The Greeks invented tragedy (and comedy), as I noted. To me, the “Oedipus Trilogy” by Sophocles is perhaps the greatest extant set of Greek tragedies: Oedipus Rex, which was followed by Oedipus at Colonus and then Antigone. (I have special affection for Antigone having once played the Grumpy Olde Guy in the show, but Oedipus Rex is the best.) Oedipus accidentally kills his real father (he was adopted), solves the riddle of the Sphinx, marries his mother, has four children, discovers the truth, his mother/wife hangs herself, he plucks out his eyes, his children war on each other and their Uncle Creon, and ultimately kill each other and/or themselves. It’s a devastating story, based on mythology, with no happy ending in sight. And yet it’s great theatre.

In Greek mythology, Electra was the daughter of King Agamemnon and Queen Clytemnestra, and princess of Argos. She and her brother Orestes plot revenge against their mother Clytemnestra and stepfather Aegisthus for the murder of their father. She appears in two Greek tragedies, Electra by Sophocles and Electra by Euripides. She is also the central figure in plays by Aeschylus, Alfieri, Voltaire, Hofmannsthal, and, our own great tragedian, Eugene O'Neill (more about his version shortly).

(Just a note for you musical purists: all Greek tragedies were actually sung and danced by the actors and chorus.)

After the Greeks (and their inferior Roman copycat tragedies), theatre came under the auspices of the Roman Catholic Church—which pretty much frowned on the artform. It was the age of morality plays (like Everyman), which weren’t really tragic or comic but instead served to keep the unwashed masses in check (really—theatre as political propaganda; ah, well, that’s a subject for another blog which I’m not supposed to write). And then, well, Welcome to the Renaissance, as they sing in Something Rotten.

The greatest tragedian (oh, hell, playwright) of that age (or any other) was, of course, William Shakespeare. His plays have been classified into four categories: the comedies, the histories, the romances, and the tragedies. And what tragedies they were:

·         Hamlet—Arguably the greatest play Shakespeare wrote (and certainly his longest), this is the tragic story of a young Danish prince whose father is killed by his uncle (who then marries Hamlet’s mother). He seeks revenge when challenged to do so by his father’s ghost. He employs a troupe of wandering players to perform a dumb show in front of the new king, who realizes Hamlet is on to what he did and exiles the young prince. In the end, just about everyone dies in the last scene and Denmark is conquered by Norway. Hamlet certainly contains the most exquisite language Shakespeare wrote. I fear you can’t call yourself a true theatre person without knowing Hamlet.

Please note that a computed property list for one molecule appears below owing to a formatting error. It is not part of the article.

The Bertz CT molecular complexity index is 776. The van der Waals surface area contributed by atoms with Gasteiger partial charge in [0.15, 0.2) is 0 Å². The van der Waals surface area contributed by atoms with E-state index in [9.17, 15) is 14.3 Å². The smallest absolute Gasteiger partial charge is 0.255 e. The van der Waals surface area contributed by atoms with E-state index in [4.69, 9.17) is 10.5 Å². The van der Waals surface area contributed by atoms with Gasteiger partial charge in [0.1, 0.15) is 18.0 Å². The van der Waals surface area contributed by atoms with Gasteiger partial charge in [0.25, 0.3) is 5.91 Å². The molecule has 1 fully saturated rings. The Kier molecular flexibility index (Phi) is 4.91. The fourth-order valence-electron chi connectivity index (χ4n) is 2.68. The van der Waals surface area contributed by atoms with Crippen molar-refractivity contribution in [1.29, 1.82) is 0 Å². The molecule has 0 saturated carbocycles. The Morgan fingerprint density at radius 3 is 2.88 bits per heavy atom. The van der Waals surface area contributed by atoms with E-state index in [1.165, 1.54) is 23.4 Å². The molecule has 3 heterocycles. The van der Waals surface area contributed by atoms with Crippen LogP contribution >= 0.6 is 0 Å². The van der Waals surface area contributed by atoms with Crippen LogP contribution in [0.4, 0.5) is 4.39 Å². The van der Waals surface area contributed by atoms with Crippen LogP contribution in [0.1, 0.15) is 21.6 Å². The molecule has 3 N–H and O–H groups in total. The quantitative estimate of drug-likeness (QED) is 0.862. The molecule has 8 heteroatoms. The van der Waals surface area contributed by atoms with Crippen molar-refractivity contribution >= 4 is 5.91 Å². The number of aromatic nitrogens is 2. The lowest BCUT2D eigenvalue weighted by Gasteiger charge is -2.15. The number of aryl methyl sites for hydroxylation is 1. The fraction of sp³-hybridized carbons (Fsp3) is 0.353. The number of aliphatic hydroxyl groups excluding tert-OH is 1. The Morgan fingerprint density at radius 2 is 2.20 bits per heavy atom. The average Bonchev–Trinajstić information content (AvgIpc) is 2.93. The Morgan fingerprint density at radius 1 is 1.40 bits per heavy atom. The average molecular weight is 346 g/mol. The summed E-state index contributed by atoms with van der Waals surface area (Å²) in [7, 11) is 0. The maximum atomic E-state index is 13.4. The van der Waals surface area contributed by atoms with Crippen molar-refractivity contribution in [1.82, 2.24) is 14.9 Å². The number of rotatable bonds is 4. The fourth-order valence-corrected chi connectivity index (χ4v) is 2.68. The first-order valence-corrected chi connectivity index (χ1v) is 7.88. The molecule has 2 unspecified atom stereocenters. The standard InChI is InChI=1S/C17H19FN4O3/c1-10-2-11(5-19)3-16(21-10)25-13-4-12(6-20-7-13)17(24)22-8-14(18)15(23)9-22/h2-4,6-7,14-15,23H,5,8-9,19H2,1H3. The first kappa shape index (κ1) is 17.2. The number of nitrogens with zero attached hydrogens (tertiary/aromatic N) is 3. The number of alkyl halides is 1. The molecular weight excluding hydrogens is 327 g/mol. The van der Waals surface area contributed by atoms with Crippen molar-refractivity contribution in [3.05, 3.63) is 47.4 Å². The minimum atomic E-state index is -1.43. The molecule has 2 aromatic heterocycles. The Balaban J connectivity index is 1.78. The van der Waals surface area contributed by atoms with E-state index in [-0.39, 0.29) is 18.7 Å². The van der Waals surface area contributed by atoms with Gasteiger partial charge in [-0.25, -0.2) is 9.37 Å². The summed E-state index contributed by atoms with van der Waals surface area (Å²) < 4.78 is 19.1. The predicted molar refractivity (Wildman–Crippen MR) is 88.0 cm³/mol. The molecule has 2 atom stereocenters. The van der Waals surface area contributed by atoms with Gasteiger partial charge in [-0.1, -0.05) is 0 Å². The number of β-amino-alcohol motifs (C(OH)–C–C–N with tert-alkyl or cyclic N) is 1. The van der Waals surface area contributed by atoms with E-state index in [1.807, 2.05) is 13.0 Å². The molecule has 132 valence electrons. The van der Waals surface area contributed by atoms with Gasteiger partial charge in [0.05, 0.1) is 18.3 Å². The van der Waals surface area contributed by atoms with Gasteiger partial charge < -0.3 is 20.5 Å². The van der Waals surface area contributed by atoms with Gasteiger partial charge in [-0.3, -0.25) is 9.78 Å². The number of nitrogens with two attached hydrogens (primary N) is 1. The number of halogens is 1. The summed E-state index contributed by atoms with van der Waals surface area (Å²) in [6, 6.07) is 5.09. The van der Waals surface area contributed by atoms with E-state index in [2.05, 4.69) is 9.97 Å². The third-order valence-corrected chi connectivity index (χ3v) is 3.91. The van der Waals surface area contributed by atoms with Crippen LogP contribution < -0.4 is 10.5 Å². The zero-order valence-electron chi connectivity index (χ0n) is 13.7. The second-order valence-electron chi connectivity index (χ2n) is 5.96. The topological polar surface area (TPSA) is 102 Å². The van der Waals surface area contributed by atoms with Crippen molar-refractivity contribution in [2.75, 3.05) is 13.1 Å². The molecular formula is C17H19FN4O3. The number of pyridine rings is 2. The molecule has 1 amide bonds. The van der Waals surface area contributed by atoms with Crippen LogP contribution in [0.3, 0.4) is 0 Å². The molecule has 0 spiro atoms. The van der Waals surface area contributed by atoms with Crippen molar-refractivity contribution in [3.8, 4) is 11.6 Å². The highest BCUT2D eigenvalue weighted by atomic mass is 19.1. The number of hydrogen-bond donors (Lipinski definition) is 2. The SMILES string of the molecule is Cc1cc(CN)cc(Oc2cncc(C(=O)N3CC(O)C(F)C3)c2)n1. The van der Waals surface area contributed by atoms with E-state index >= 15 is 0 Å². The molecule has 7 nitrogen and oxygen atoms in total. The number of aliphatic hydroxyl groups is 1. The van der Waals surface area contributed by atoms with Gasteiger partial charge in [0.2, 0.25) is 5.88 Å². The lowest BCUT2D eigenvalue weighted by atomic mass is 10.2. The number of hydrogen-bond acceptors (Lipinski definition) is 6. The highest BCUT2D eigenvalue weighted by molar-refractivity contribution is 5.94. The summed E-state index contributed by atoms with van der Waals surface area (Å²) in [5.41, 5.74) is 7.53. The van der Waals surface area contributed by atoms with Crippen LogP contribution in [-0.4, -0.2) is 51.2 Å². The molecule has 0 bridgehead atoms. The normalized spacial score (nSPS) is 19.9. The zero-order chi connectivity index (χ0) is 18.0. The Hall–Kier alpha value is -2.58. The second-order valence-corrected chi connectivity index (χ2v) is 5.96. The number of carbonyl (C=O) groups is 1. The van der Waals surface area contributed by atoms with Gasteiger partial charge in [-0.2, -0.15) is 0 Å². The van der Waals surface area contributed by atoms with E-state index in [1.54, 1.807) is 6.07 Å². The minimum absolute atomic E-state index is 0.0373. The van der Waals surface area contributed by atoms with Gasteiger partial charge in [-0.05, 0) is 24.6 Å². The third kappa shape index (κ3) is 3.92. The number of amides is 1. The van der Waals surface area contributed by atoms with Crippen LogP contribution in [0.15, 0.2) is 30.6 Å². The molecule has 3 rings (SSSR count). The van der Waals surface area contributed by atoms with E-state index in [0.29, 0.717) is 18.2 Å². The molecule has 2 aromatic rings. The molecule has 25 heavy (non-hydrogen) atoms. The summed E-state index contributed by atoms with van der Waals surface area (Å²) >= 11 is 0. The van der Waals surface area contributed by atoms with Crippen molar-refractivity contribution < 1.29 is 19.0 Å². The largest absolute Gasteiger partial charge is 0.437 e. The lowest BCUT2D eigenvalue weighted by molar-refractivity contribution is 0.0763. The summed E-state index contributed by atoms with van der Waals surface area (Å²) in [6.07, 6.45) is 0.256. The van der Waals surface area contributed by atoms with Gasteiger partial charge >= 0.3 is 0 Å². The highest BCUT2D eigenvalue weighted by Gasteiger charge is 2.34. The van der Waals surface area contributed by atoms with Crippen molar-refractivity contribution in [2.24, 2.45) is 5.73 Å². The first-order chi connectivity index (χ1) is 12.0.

Edwin Booth as Hamlet in 1870

Edwin Booth as Hamlet in 1870

·         Julius Caesar—It’s about greed. It’s about ambition. It’s about murder. And a funny thing happened to poor Julius on the way to the Forum—he was stabbed multiple times by the Roman senators, including his beloved Brutus (“Et tú, Bruté?”). It’s another Shakespeare play where almost everyone ends up dead, except Mark Anthony (“Friends, Romans, countrymen, lend me your ears”), who lives to show up in another tragedy.

·         Anthony and Cleopatra—Middle-aged Will Shakespeare set his sights on mature love in this tragic tale of a beautiful Egyptian queen and the two Romans who come to control her (though she really controls them), love her, and ultimately doom her. In his time, onstage lovers were usually portrayed as comic foils and not tragic characters. In this play, Shakespeare completely turned the tables on the contemporary norms (he had started to do that in an early play discussed below) and made this the stuff of tragedy.